Working with Others to Move in a Bold New Direction
One of the most exciting aspects of mRNA science is expanding its potential into new areas of use. Over the last eight years, we have been successful at advancing the technology used to instruct the body to make its own medicine and have generated positive Phase 1 readouts in many disease areas. To build on that success, we are always looking for new ways to use mRNA to help patients with unmet medical needs. Yesterday, we were pleased to announce a new collaboration with Harvard University, which will help us address these needs and expand in a bold new direction. This includes establishing an initiative at Harvard Medical School called the Alliance for RNA Therapies for the Modulation of the Immune System (ARTiMIS).
A new way to leverage the power of the immune system
The immune system—a powerful and complex network of cells, tissues and organs that protects and maintains our body—is at the heart of many devastating diseases, including infections, autoimmune diseases, neurological diseases and cancer. As an example, one of the most exciting advances in oncology over the last 10 years is PD-1/PD-L1 checkpoint inhibitors that don’t act on the cancer itself. Instead, they act on immune cells called T cells and unleash the potential of those cells to cure cancer in patients. Advances like this demonstrate the immense potential to treat disease by directing the cells of the immune system.
Given the potential, over the last two years we’ve worked hard to develop a delivery technology that allows us to deliver mRNA to the immune system broadly for that purpose. We talked a bit about this at our last Science Day and you can read more about the basis of our approach in our May blog post. We are very excited by that progress, and ready to move forward.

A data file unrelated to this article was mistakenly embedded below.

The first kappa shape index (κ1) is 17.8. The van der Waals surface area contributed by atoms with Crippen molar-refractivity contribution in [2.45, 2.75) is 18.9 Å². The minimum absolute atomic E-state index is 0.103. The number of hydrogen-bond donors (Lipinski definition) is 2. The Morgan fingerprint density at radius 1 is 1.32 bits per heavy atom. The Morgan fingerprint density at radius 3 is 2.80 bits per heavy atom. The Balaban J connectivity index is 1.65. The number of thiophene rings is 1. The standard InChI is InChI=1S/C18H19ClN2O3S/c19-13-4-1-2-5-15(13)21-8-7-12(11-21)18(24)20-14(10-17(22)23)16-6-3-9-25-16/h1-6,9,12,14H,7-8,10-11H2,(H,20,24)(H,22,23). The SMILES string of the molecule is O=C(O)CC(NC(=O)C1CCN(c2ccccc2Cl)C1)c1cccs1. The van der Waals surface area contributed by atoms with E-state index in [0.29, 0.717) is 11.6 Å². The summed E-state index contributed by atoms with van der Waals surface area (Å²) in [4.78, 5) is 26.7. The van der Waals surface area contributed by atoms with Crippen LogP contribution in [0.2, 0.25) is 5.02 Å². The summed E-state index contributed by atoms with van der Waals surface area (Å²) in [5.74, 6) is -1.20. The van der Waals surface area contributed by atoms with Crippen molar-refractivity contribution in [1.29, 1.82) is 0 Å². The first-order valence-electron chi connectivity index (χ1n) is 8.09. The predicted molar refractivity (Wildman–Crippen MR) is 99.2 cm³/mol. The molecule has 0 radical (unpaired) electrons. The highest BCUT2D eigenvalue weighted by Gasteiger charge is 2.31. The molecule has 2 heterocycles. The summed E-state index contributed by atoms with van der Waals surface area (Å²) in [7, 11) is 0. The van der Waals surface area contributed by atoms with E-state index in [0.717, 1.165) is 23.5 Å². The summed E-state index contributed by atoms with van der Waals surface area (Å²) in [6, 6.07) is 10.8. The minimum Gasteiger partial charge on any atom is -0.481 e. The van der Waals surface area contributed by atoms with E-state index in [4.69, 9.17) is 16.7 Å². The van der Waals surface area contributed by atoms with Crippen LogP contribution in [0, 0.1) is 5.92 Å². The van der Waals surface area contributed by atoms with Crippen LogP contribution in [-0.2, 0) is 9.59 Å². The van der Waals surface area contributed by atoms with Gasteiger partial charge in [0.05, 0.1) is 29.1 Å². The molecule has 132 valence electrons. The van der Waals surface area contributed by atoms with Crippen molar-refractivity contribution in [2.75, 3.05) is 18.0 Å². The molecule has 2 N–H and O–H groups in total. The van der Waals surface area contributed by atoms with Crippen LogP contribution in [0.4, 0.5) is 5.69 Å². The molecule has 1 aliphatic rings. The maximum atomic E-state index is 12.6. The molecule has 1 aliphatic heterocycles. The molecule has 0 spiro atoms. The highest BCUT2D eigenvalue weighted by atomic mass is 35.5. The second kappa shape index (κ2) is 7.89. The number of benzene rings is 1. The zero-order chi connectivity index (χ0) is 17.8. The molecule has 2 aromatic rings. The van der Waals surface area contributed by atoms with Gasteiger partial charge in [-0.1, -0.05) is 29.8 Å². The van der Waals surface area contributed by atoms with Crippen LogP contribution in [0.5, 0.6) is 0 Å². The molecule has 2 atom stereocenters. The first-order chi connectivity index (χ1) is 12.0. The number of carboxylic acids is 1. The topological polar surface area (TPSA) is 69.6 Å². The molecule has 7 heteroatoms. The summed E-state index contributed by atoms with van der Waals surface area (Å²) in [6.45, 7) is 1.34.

But how do we push the boundaries in a field that is so complex, diverse and dynamic?
Delivering on our mission through collaboration
Given the complexity of the immune system and its potential to treat a wide range of diseases, we recognize that no one group or institution will be able to tackle the challenge alone. We know that we won’t have all the expertise within Moderna’s four walls to answer all the questions we have or bridge all the challenges that lie ahead.
So, yesterday we announced a new chapter in our work in immune therapeutics. We are partnering with Harvard University to advance mRNA immunotherapy research using Moderna’s mRNA and delivery technology to augment our internal efforts. Harvard presents a unique opportunity, with dozens of labs across its affiliated institutions and more than 140 immunology faculty members. While we hope the partnership will contribute to our development of medicines, we are also excited to provide the power of our platform to Harvard immunology researchers to help them explore fundamental aspects of immune biology. We can’t wait to get started on this work and support their efforts.
Working with experts to manage risk
As we’ve said before, we think about managing four main risks inherent to our business: technology risk, biology risk, execution risk and financing risk. Immunology is an area of clear biology risk. So, it is natural to seek the expertise and partnership of others to help ensure our success. While the scope of our collaboration with Harvard is a step in a new direction for us, the overall approach is consistent with what we’ve done before—for instance, working with AstraZeneca on the VEGF program for cardiac disease and the National Cancer Institute and Merck in cancer vaccines.
We are proud of the internal progress we have made to get to this point, and we are excited and privileged to embark on the next phase of this journey with Harvard’s world-renowned leaders in immunological research.
Pictured (L to R): Eric Huang (Moderna), Stephen Hoge (Moderna), Andrea Carfi (Moderna), Gilles Besin (Moderna), Peter Howley (Harvard Medical School), Arlene Sharpe (Harvard Medical School)